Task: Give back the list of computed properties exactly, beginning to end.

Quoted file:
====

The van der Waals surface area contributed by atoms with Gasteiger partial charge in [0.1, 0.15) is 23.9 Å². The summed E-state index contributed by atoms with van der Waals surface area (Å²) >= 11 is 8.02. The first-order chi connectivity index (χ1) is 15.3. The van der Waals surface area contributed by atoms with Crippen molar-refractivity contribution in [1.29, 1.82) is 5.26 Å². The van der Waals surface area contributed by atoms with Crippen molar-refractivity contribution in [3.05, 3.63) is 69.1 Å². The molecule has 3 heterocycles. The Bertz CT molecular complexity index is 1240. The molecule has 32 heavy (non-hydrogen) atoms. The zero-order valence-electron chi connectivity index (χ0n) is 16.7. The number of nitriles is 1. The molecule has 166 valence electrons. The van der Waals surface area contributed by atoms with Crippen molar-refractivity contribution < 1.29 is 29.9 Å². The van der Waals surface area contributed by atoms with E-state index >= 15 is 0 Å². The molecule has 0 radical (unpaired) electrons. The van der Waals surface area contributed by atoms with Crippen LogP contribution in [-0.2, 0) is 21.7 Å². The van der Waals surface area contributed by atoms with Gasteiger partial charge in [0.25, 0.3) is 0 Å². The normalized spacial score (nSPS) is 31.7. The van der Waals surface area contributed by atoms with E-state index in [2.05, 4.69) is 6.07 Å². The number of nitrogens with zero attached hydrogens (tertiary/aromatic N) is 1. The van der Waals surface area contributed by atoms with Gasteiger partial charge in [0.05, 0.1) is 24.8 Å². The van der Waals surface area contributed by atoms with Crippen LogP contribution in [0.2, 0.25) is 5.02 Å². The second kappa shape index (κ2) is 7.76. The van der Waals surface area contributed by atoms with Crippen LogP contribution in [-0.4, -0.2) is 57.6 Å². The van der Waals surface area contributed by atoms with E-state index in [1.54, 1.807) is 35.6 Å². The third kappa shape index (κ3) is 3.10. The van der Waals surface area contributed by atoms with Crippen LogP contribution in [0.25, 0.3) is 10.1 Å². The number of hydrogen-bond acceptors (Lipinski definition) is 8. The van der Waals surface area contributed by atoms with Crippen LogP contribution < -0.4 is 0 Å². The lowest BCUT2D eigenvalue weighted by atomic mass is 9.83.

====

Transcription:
The van der Waals surface area contributed by atoms with Gasteiger partial charge in [0.1, 0.15) is 23.9 Å². The summed E-state index contributed by atoms with van der Waals surface area (Å²) >= 11 is 8.02. The first-order chi connectivity index (χ1) is 15.3. The van der Waals surface area contributed by atoms with Crippen molar-refractivity contribution in [1.29, 1.82) is 5.26 Å². The van der Waals surface area contributed by atoms with Crippen molar-refractivity contribution in [3.05, 3.63) is 69.1 Å². The molecule has 3 heterocycles. The Bertz CT molecular complexity index is 1240. The molecule has 32 heavy (non-hydrogen) atoms. The zero-order valence-electron chi connectivity index (χ0n) is 16.7. The number of nitriles is 1. The molecule has 166 valence electrons. The van der Waals surface area contributed by atoms with Crippen molar-refractivity contribution < 1.29 is 29.9 Å². The van der Waals surface area contributed by atoms with E-state index >= 15 is 0 Å². The molecule has 0 radical (unpaired) electrons. The van der Waals surface area contributed by atoms with Crippen LogP contribution in [-0.2, 0) is 21.7 Å². The van der Waals surface area contributed by atoms with Gasteiger partial charge in [0.25, 0.3) is 0 Å². The normalized spacial score (nSPS) is 31.7. The van der Waals surface area contributed by atoms with E-state index in [2.05, 4.69) is 6.07 Å². The number of nitrogens with zero attached hydrogens (tertiary/aromatic N) is 1. The van der Waals surface area contributed by atoms with Gasteiger partial charge in [0.05, 0.1) is 24.8 Å². The van der Waals surface area contributed by atoms with Crippen LogP contribution in [0.2, 0.25) is 5.02 Å². The second kappa shape index (κ2) is 7.76. The van der Waals surface area contributed by atoms with Crippen LogP contribution in [-0.4, -0.2) is 57.6 Å². The van der Waals surface area contributed by atoms with E-state index in [1.54, 1.807) is 35.6 Å². The third kappa shape index (κ3) is 3.10. The van der Waals surface area contributed by atoms with Crippen LogP contribution in [0.25, 0.3) is 10.1 Å². The number of hydrogen-bond acceptors (Lipinski definition) is 8. The van der Waals surface area contributed by atoms with Crippen LogP contribution < -0.4 is 0 Å². The lowest BCUT2D eigenvalue weighted by atomic mass is 9.83.